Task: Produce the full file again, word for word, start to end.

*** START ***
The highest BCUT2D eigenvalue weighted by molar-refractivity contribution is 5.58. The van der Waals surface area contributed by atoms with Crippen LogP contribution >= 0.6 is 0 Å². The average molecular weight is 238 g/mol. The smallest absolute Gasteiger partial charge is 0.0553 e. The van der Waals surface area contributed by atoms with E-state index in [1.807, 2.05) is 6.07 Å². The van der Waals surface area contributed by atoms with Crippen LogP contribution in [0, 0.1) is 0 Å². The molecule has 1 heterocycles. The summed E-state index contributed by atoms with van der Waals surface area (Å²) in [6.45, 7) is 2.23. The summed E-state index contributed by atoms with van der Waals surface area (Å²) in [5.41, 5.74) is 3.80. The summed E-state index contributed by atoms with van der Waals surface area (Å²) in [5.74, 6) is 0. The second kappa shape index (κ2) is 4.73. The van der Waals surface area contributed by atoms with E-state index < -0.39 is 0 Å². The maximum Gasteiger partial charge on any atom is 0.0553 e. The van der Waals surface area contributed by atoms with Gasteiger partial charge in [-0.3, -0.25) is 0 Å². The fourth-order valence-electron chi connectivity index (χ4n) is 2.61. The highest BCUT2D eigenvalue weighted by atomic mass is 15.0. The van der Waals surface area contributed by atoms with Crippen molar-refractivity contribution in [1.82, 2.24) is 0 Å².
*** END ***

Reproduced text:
The highest BCUT2D eigenvalue weighted by molar-refractivity contribution is 5.58. The van der Waals surface area contributed by atoms with Crippen LogP contribution >= 0.6 is 0 Å². The average molecular weight is 238 g/mol. The smallest absolute Gasteiger partial charge is 0.0553 e. The van der Waals surface area contributed by atoms with E-state index in [1.807, 2.05) is 6.07 Å². The van der Waals surface area contributed by atoms with Crippen LogP contribution in [0, 0.1) is 0 Å². The molecule has 1 heterocycles. The summed E-state index contributed by atoms with van der Waals surface area (Å²) in [6.45, 7) is 2.23. The summed E-state index contributed by atoms with van der Waals surface area (Å²) in [5.41, 5.74) is 3.80. The summed E-state index contributed by atoms with van der Waals surface area (Å²) in [5.74, 6) is 0. The second kappa shape index (κ2) is 4.73. The van der Waals surface area contributed by atoms with E-state index < -0.39 is 0 Å². The maximum Gasteiger partial charge on any atom is 0.0553 e. The van der Waals surface area contributed by atoms with Gasteiger partial charge in [-0.3, -0.25) is 0 Å². The fourth-order valence-electron chi connectivity index (χ4n) is 2.61. The highest BCUT2D eigenvalue weighted by atomic mass is 15.0. The van der Waals surface area contributed by atoms with Crippen molar-refractivity contribution in [1.82, 2.24) is 0 Å².